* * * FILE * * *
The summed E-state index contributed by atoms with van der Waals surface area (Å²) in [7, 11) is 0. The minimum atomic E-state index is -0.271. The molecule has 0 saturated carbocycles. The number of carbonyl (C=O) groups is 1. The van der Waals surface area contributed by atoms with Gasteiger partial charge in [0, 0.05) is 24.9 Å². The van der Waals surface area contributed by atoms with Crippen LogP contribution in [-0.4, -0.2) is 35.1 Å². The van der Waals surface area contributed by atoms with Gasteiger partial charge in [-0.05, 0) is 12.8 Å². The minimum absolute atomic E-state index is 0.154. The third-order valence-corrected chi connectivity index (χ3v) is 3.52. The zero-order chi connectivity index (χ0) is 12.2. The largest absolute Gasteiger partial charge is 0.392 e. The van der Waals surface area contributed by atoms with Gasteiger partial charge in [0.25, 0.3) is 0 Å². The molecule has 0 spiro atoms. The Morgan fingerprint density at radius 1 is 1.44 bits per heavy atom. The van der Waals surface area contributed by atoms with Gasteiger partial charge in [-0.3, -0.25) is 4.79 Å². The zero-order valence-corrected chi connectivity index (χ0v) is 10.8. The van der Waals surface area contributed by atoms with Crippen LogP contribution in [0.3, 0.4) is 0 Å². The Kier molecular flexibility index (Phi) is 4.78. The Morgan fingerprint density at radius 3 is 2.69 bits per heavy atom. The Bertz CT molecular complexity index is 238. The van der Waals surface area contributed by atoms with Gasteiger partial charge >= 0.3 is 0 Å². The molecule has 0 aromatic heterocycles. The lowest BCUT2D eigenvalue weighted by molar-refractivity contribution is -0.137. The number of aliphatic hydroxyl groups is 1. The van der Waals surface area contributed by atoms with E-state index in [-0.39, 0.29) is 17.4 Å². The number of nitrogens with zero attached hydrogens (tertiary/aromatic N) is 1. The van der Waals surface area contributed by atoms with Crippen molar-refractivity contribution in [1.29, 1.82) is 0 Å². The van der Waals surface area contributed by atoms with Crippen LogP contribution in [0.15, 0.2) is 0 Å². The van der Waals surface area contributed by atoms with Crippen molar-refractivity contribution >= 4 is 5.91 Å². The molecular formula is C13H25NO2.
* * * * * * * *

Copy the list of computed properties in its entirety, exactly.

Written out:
The summed E-state index contributed by atoms with van der Waals surface area (Å²) in [7, 11) is 0. The minimum atomic E-state index is -0.271. The molecule has 0 saturated carbocycles. The number of carbonyl (C=O) groups is 1. The van der Waals surface area contributed by atoms with Gasteiger partial charge in [0, 0.05) is 24.9 Å². The van der Waals surface area contributed by atoms with Crippen LogP contribution in [-0.4, -0.2) is 35.1 Å². The van der Waals surface area contributed by atoms with Gasteiger partial charge in [-0.05, 0) is 12.8 Å². The minimum absolute atomic E-state index is 0.154. The third-order valence-corrected chi connectivity index (χ3v) is 3.52. The zero-order chi connectivity index (χ0) is 12.2. The largest absolute Gasteiger partial charge is 0.392 e. The van der Waals surface area contributed by atoms with Gasteiger partial charge in [0.25, 0.3) is 0 Å². The molecule has 0 spiro atoms. The Morgan fingerprint density at radius 1 is 1.44 bits per heavy atom. The van der Waals surface area contributed by atoms with Gasteiger partial charge in [-0.3, -0.25) is 4.79 Å². The zero-order valence-corrected chi connectivity index (χ0v) is 10.8. The van der Waals surface area contributed by atoms with Crippen LogP contribution in [0.3, 0.4) is 0 Å². The Kier molecular flexibility index (Phi) is 4.78. The Morgan fingerprint density at radius 3 is 2.69 bits per heavy atom. The Bertz CT molecular complexity index is 238. The van der Waals surface area contributed by atoms with Gasteiger partial charge >= 0.3 is 0 Å². The molecule has 0 aromatic heterocycles. The lowest BCUT2D eigenvalue weighted by molar-refractivity contribution is -0.137. The number of aliphatic hydroxyl groups is 1. The van der Waals surface area contributed by atoms with E-state index in [-0.39, 0.29) is 17.4 Å². The number of nitrogens with zero attached hydrogens (tertiary/aromatic N) is 1. The van der Waals surface area contributed by atoms with Crippen molar-refractivity contribution in [1.29, 1.82) is 0 Å². The van der Waals surface area contributed by atoms with Crippen LogP contribution in [0.15, 0.2) is 0 Å². The van der Waals surface area contributed by atoms with Crippen molar-refractivity contribution >= 4 is 5.91 Å². The molecular formula is C13H25NO2.